Design issues of a cooperative cache with no coherence problems
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Design Issues of a Cooperative Cache with no Coherence Problems. Toni Cortes Sergi Girona Jesús Labarta. Cache Coherency Problem. Cache Coherency To ensure that each cache has a copy of the newest version when it needs it.

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Design issues of a cooperative cache with no coherence problems

Design Issues of a Cooperative Cache with no Coherence Problems

Toni Cortes

Sergi Girona

Jesús Labarta


Cache coherency problem
Cache Coherency Problem Problems

  • Cache Coherency

    • To ensure that each cache has a copy of the newest version when it needs it.

  • The cache coherency problem arises when replication is allowed and the system maintains several copies of the same data.


Goals
Goals Problems

  • To find a mechanism to allow good cooperation and still keep the data coherent.

  • Balance the load between the nodes to make the cooperative cache efficient.

  • Fault tolerance

    • If a single node fails, the whole system does not fail.


Assumptions terms
Assumptions & Terms Problems

  • Each node runs a micro-kernel based operating system instead of a monolithic one.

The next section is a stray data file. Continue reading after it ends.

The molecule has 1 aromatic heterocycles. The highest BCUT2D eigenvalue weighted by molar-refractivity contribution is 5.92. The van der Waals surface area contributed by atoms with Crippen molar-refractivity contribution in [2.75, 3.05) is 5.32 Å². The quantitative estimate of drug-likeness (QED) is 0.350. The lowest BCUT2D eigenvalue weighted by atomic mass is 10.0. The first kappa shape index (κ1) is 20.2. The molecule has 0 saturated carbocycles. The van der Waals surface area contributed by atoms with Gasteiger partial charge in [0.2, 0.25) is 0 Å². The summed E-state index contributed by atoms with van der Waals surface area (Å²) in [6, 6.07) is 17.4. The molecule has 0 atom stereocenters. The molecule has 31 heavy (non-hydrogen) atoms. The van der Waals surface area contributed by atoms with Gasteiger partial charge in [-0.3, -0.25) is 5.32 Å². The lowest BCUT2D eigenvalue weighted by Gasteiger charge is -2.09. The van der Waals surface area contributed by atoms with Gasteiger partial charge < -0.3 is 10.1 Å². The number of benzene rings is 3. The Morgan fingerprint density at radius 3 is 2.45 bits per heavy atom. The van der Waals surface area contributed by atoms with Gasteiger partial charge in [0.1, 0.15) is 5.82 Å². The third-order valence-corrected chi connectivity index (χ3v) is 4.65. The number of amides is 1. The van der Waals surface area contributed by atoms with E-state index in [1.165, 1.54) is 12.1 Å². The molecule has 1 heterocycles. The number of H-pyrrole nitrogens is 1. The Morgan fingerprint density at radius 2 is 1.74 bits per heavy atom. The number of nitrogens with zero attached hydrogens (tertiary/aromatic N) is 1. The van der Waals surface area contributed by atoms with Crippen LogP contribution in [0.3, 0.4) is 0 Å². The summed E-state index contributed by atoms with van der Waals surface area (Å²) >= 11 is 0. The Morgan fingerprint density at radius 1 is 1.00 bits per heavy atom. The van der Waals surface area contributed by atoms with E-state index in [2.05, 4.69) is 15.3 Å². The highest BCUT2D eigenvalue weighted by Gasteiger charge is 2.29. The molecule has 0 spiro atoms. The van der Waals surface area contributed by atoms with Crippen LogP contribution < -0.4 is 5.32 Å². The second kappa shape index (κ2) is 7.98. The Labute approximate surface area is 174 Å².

• Functions not offered by the kernel are implemented by out-of-kernel servers.

  • Each node has its own memory.

  • Fast memory copy – nodes can copy data between their memories using memory_copy.

  • Remote copy – data copied from one node to another.

  • Local copy – data copied within the same node.


Terms
Terms Problems

  • Hits

    • Local hit

      • Requested file block found in the same node.

    • Remote hit

      • Requested file block found in another node.

    • Global hit

      • Requested file block is found in both the requesting node and remote nodes.

  • Misses

    • Miss on dirty

      • The file block that will be replaced has been modified but not written to the disk.

    • Miss on clean

      • The file block that will be replaced does not need to be written to the disk.


PAFS Problems

  • Cache-servers

    • Serve client requests.

  • Disk-servers

    • Read and write data to disks.

  • Repartition-servers

    • Reassign buffers among the cache servers.

  • Parity-servers

    • Provide fault tolerance similar to RAID-5.


Pafs overview
PAFS Overview Problems


Cache servers
Cache Servers Problems

  • The global cache is distributed among the cache servers.

  • Each cache-server is in charge of a set of files and buffers.

  • When a new block enters the cache, the cache-server in charge of the new block must discard one of its block first.

  • To avoid communication between servers, the Pseudo-Global Least Recently Used (PG-LRU) algorithm is used to select which block to discard.


Pseudo global lru
Pseudo Global LRU Problems

  • LRU – Least Recently Used

    • Picks the block that has not been used for the longest time.

  • PG-LRU – Pseudo Global Least Recently Used

    • Queue-tip = a set of buffers made up of the top 5% least recently used buffers of all nodes.